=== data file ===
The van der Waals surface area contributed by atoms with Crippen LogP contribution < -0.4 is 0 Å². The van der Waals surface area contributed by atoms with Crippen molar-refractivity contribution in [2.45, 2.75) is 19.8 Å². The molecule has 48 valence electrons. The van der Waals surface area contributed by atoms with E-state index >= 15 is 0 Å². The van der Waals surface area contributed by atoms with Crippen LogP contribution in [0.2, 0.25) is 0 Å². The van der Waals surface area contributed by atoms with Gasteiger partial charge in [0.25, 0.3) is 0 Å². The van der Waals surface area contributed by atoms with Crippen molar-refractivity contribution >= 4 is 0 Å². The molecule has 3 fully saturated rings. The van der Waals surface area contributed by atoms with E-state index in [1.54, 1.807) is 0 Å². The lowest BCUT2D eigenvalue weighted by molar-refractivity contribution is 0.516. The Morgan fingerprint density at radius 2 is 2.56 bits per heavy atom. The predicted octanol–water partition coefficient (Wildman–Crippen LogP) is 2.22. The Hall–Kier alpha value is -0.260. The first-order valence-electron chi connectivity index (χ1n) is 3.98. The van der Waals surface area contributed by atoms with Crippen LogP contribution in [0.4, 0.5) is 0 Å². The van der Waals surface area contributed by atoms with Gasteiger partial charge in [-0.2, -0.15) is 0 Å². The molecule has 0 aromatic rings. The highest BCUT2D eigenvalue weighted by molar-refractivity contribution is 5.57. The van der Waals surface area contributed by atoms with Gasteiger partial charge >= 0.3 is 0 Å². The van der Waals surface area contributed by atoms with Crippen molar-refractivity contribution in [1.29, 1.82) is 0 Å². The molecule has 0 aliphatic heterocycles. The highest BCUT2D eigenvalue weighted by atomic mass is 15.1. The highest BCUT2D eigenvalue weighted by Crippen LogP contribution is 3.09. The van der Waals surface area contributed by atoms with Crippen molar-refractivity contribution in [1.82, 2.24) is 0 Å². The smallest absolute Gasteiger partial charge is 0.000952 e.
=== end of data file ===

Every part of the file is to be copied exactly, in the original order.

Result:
The van der Waals surface area contributed by atoms with Crippen LogP contribution < -0.4 is 0 Å². The van der Waals surface area contributed by atoms with Crippen molar-refractivity contribution in [2.45, 2.75) is 19.8 Å². The molecule has 48 valence electrons. The van der Waals surface area contributed by atoms with E-state index >= 15 is 0 Å². The van der Waals surface area contributed by atoms with Crippen LogP contribution in [0.2, 0.25) is 0 Å². The van der Waals surface area contributed by atoms with Gasteiger partial charge in [0.25, 0.3) is 0 Å². The van der Waals surface area contributed by atoms with Crippen molar-refractivity contribution >= 4 is 0 Å². The molecule has 3 fully saturated rings. The van der Waals surface area contributed by atoms with E-state index in [1.54, 1.807) is 0 Å². The lowest BCUT2D eigenvalue weighted by molar-refractivity contribution is 0.516. The Morgan fingerprint density at radius 2 is 2.56 bits per heavy atom. The predicted octanol–water partition coefficient (Wildman–Crippen LogP) is 2.22. The Hall–Kier alpha value is -0.260. The first-order valence-electron chi connectivity index (χ1n) is 3.98. The van der Waals surface area contributed by atoms with Crippen LogP contribution in [0.4, 0.5) is 0 Å². The van der Waals surface area contributed by atoms with Gasteiger partial charge in [-0.2, -0.15) is 0 Å². The molecule has 0 aromatic rings. The highest BCUT2D eigenvalue weighted by molar-refractivity contribution is 5.57. The van der Waals surface area contributed by atoms with Gasteiger partial charge >= 0.3 is 0 Å². The van der Waals surface area contributed by atoms with Crippen molar-refractivity contribution in [1.29, 1.82) is 0 Å². The molecule has 0 aliphatic heterocycles. The highest BCUT2D eigenvalue weighted by atomic mass is 15.1. The highest BCUT2D eigenvalue weighted by Crippen LogP contribution is 3.09. The van der Waals surface area contributed by atoms with Crippen molar-refractivity contribution in [1.82, 2.24) is 0 Å². The smallest absolute Gasteiger partial charge is 0.000952 e.